...sustain a competitive advantage. Yeah, awesome question. I'm really glad you asked me about that. I mean, if anybody is out there raising money, the first thing they should know when they talk to a VC is they are looking for any reason whatsoever to turn you down. And that's just the nature of VC. They have a lot of deals come across their desk and it has to be really substantial or the founder has to have a proven track record. Like if you just came off of an exit where you you know, major VC's a billion dollars, then you can come at them with like a Napkin sketch and just sailor. Yeah, I just want to do something in VR and they'll just write you a check for twenty million dollars. But there is even getting fund to that much these days. Yeah, that's true. Actually, I'm doing a little anyway. I won't get in that. Yeah, so, like VC's love to say what you know. What is your secret sauce? Like that's even kind of in your standard pitch deck template of like secret sauce, unique value, prop defensible mode, however you want to put it. And the thing is nobody has that at the beginning. Like how can you possibly have a defensible mode? Do you have like some kind of IP? That's that's what's the word I'm looking for. You know, the thing that so people can't copy your idea? Right, like it's right copyright, a patent, trade mat and death's there is the word I was looking for. Or this like crazy infrastructure that's very difficult to replicate. Like nobody has that, because it's usually just a couple people with an idea and a little bit of code. So the idea that you'd have this defensible mode that nobody can come in and copy, it's just absolutely ridiculous. And if you look at the companies that have succeeded and have gotten very big, it's the ones who were just they had a really clear idea of what they wanted to do and then they executed like hell. Like who couldn't have created slack or Uber Right, like, just purely from up? If you look at it on paper, like Microsoft or Facebook, anybody could have created a chat tool. Why was it that slack grew the way it did? And it was like they executed really well. Sure, the founder had some experience coming off a flicker and like other projects, but at the end of the day, it was like they just moved really fast. They built a great brand, like in the mind of consumers, everybody use slack. You'll use uber as an example too. But at the beginning that, of course, there wasn't anything that was keeping these big giant companies from doing it other than they weren't focused on it at the time. And I think that's the only defensible mote that startups have is banking on the fact that Google isn't focused on this right now. That is very true and most startups, most companies really underestimate. You sit in a management meeting with your leadership team and you figure out how difficult sometimes it is to make decisions, and then you think about a multibillion dollar company and yes, they could copy what you're doing, but you know there's a lot of different interests around those tables and a lot of different incentives and it's just not as likely that they're going to even care as much. When you talk about execution, you know that word gets bandied about a lot. What does it mean to you, you know, when you say they executed really well, and I'm asking because I thought, like I said, I think a lot of people talk about it. It's not clear exactly what the definition is. Is it is it quick decisionmaking? Is it less bureaucratic process? When you think about great execution, what comes to mind for you? I think it's all that great, you know, fast decisionmaking, experimental, willing to and I think that's why Amazon has done so well at innovating and creating like these new business models that really aren't part of their core offering, but they're just able to execute really well. You just been so much written about how Amazon works and how they make decisions and they produce a ton of failures, to which is important. The only way to innovate is to try things rapidly and fail really quickly. Right. So, you know, use a different example of great execution with Netflix, like there was no reason why, on paper, why blockbusters shouldn't be the website that we all log into and watch movies every night. Right like blockbuster had it, they had the cash, they had the brand, the CA catalog, like the...

...head at all, and they just weren't their executives, like you said, we're they're it's too big a company there to stayed in the old ways. Like this was written about in the innovator's dilemma, like once you get to a certain size, everything becomes about protecting the way that you make money, like or being romantic about the way you made money. Netflix was different because leadership saw that, like, if we don't disrupt ourselves, somebody else will. So we need to be the first to be streaming. And so they just they built the right team. They got one who was experienced in building streaming. Like they had people in their team who wanted to build the streaming service but hadn't done it before, and they said sorry, like you guys built the delivery mechanism of DVD's, but we're built. We're bringing in a team who's done this. And that's what I mean when I talk about execution. Yeah, and and Netflix is really a truly great example. What are your leadership principles? Do you know? Do you have them? Have you formed them? Have they developed as the company has grown? A hundred people's a meaningful amount of people. There's, you know, people that you probably don't know super well that work at propose a FI. So what's the framework that you use to be a CEO of a fast growing startup company? Yeah, I have a really good business coach, Dan Martel, who I always sort of like almost on a daily basis. Just try to think about it. Is like a CEO's job. Really there's three things. It's to build the vision and set the vision for for everybody around you and repeat it constantly. It's to make sure that you've got the right people on the bus and the wrong people off the bus. So it's like building the team, maintaining the team and like coaching them to success. And then just don't run out of money, like whatever you have to do to make sure that there's like good governance and good financial practices, work with your CFO, etcetera like. But that's it and if you get, if you nail those three jobs as a CEO, then everything else works out. But those three jobs are actually really hard, even though they sound simple, and so, especially the building the team part, it's constantly evaluating, like are the people who are leading this division or this department the People, the person that's going to take us to where we need to go? And that's always kind of the Lens that you have to look at it through. So there's coaching, there's supporting, but ultimately it's about holding people accountable for results and being quick to move them either somewhere else in the business or out of the business if they can't do the job fair enough. But also, I think, you know, I think my experience. I'm curious on your reaction. I think sometimes, at least when I hear investors talk about that very skill of, you know, quote unquote, making the difficult decision of removing sympathy, I feel like now there's too much emphasis on making that decision quickly without really ensuring that you've put that person in the best possible position to succeed by giving them the resources, the support, the development that they need and then the opportunity to your point, because one of the things you said is, you know, people have to be allowed to fail, or at least maybe products have to be allowed to fail. So there has to be like some combination of flexibility so that you can realize the upside in the team that you're building. Do you how do you feel? What's your reaction of that? I mean, I think that if somebody is taking that advice really to heart and they're giving an executive like you know, two months to turn the ship around or to like do something that's crazy and unexpected and there and then if they don't, they get them out the door. You're probably taking that advice a little bit too seriously. But what I've observed has been the opposite of like people leave others, and it's not just the executive team, it's your executives reports as well, that the directors, the managers and then their reports. Is that if you have the type of culture where you're always just kind of like letting it's okay for us to fail, it's okay for us to miss the mark, and you don't address it soon enough, sometimes people stick around and rolls that are really not equipped for for way too long. We're talking, you know, two, three, four years. And so if you can even get it to like a twelvemonth cadence where it's like if somebody's come in and they're in, they're not able to like make a meaningful change or move the needle within like a three, a thirty day, sort of ninety day and then twelvemonth...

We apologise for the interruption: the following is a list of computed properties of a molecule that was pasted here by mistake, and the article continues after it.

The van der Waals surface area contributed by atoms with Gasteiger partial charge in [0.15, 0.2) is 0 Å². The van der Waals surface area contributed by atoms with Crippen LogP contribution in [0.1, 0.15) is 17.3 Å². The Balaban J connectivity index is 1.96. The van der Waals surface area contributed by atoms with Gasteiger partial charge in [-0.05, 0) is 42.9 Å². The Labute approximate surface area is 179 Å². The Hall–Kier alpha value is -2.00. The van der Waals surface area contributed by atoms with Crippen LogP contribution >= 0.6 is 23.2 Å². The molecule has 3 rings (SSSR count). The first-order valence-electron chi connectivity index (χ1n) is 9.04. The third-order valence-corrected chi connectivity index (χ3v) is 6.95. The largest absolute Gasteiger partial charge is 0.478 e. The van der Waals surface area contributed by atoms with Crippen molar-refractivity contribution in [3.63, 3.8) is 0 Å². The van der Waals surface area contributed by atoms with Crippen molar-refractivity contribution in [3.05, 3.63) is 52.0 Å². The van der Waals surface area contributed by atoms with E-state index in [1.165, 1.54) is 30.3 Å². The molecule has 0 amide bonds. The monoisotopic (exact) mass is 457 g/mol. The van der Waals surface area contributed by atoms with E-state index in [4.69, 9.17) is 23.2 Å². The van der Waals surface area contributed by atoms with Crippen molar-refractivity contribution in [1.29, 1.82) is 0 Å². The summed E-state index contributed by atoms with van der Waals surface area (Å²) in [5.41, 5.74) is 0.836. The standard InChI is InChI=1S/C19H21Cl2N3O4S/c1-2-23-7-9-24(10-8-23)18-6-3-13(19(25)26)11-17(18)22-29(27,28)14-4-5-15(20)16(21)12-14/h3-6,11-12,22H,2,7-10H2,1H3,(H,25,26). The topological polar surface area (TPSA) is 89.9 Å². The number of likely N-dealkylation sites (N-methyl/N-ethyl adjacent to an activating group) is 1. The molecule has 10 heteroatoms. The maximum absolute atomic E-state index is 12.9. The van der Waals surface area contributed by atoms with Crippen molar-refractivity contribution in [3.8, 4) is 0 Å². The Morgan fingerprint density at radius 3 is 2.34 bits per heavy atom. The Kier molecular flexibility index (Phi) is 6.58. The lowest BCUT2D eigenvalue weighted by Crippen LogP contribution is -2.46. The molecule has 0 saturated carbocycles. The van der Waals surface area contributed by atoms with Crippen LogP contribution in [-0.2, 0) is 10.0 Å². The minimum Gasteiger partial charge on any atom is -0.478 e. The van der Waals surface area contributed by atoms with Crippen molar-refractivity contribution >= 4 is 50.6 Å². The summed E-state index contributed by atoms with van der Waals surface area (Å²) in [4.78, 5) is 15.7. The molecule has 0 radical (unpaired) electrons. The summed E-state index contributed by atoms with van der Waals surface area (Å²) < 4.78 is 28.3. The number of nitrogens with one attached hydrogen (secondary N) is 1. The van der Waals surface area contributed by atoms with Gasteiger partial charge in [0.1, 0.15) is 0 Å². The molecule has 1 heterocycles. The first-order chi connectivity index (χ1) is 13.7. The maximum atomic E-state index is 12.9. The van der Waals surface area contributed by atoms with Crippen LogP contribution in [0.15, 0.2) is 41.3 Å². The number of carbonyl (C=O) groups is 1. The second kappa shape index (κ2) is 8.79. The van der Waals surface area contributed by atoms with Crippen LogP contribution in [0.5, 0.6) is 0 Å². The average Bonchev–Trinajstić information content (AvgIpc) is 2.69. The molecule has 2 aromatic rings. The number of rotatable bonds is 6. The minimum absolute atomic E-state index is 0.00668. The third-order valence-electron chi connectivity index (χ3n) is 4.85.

...time period, then the probably never going to do it right. So you have and doesn't mean get them out of the business. They may just be great somewhere else, but they're not good in the in the function that you have them in. Fair enough. Kyle, it's great talking to you and we're unfortunately almost at the end of our time together. What we like to do at the end is to hear hear about some of your influences, people that you think we should know about. Can Be your favorite vp of sales that doesn't work or propose a by it can be mentors, already mentioned Dan Martell, your business coach, or it can be ideas. It can be a great book that you think everybody should read. So when I frame it that way, which is pretty all encompassing, it's sort of whoever you think we should know about what comes to mind. Well, you know, I know sort of pre interview one of the questions was who's your favorite investor that's not on your board? And somebody I don't know if this audience is familiar with him, but his name is Andrew Wilkinson. He's he's Canadian like me, but on the other side. He's on the EA, the western coast. He's on the fun side. He knows if here on the East but yeah, like Andrew Wilkinson, he started actually company called Metal Lab, which is like an agency that that designed a lot of products. Everyone's familiar, familiar with. They worked with Apple, facebook and slack, but that was ten years ago or so and since then he's been an investor and he runs tiny capital. But I heard him on a podcast. I've sort of been following them over the years. We talked a little bit off and on and his approach to investing is really interesting because he talks about essentially looking for companies that are like the New Zealand of companies. And what he means by that is like New Zealand's this like great country that sort of tucked down there that nobody really talks about a lot, but it's just it's just got like good bones, and so when he's investing, he doesn't look for like all the hot startups in like VR and are and crypto and all these really sexy industries that tons of VC's are going after. He's looking for like online businesses that have staying power, that have really good unit economics that he wants to invest in. The law hall kind of that Charlie Munger approach to investing of like find a great company and keep it for the long haul. So I recommend anyone check them out on twitter. He's got interesting thoughts. Thank you for sharing that. That's awesome, Kyle. If folks are listening and they want to get in touch with you, are you okay with that? Maybe they want to work at propose a by maybe they want to buy your software and if you are okay with it in some form, what's your preferred method of communication? Yeah, I'm fairly active on Linkedin. If people check out just kyle racky on Linkedin or give a search, I'll be around there. They can email me as well, Kyle. A proposed bycom or check out our website. Propose a fiedcom if they are curious to check out the software. Awesome, Kyle. Thanks so much for being on the salesacker podcast and we'll talk to you on Friday for Friday fundamentals. Thanks, sir. Hey, everybody Sam's corner really enjoyed that conversation with Kyle racky. Pretty brave and courageous of him to sort of let us into a little bit of his upbringing as a Jehovah's Witness, and I can only imagine the pain that it must have caused to have to tell his mother and his family that he was not pursuing that path and having having them tell him that they would not speak to him over again until he rejoined the community. So that's got to be a current incredibly courageous and difficult decision for anybody to leave the group that they've grown up with and that they've been where they've learned their culture from and it been indoctrinated into. So that was just, you know, something that's just an impressive person. Not impressive necessarily. I don't have a point of view on the beliefs of the Jehovah's Witness. Is just that, you know, it's hard to go against the group. The group often is so dominating and to have the courage to speak your own mind and to go your own way is a demonstration of courage. It's not the easy thing to do, certainly. The other thing we talked about is how he thought about building and scaling propose a FY and it was really a very tight focus. He remember, he used... run a Web Marketing Agency and Web Design Agency and so originally it was proposal software for design agency. So one of the things that we hear a lot on the podcast is people just making sure that your ICP, your ideal customer profile, that you're focus. You know exactly who your buyer is. And if you don't know exactly who your buyers and you're trying to be all things to all people, inevitably it just becomes that much harder to find resonance. And what you want is a message that is so clear and clean and understood that it does isolate. It puts off some people right you need people to say that's not for me, because that means that you are fun that it's a clear enough signal that it will find the people that it is for. I often think about like a laser beam versus a diffusion of light. If it's a clean, clear enough well understood message and target audience, it can find all of those people all over the world, even if you feel like it's a small market. But you want to clear enough signal and that signal can only be repeated if it's clean, clear and easily understood and replicated, and that's how you build a very strong signal that broadcasts out to the universe. So, anyway, those are my thoughts. That's the end. We're at the end of that part. If you're not a member of the sales hacker community yet, I think you're missing out. Any sales professional can join as a member to ask questions, get answers and share experiences with like minded sales professionals. Jump in and start a discussion with more than tenzero sales professionals at sales haccercom. Of course, we want to thank propose a fi well for the guests, but we really want to thank linkedin. Find new ways to connect with your buyers virtually. With linkedin sales navigator you can learn more or request a freedom of business that linkedincom for sales solutions. Of course, we also want to thank outreach once again. Thanks for listening. If you wouldn't mind giving us a five star review, I of course, would really appreciate it. If you want to get in touch with me, you can email me Sam at revenue collectivecom. Otherwise, I'll talk to you next time.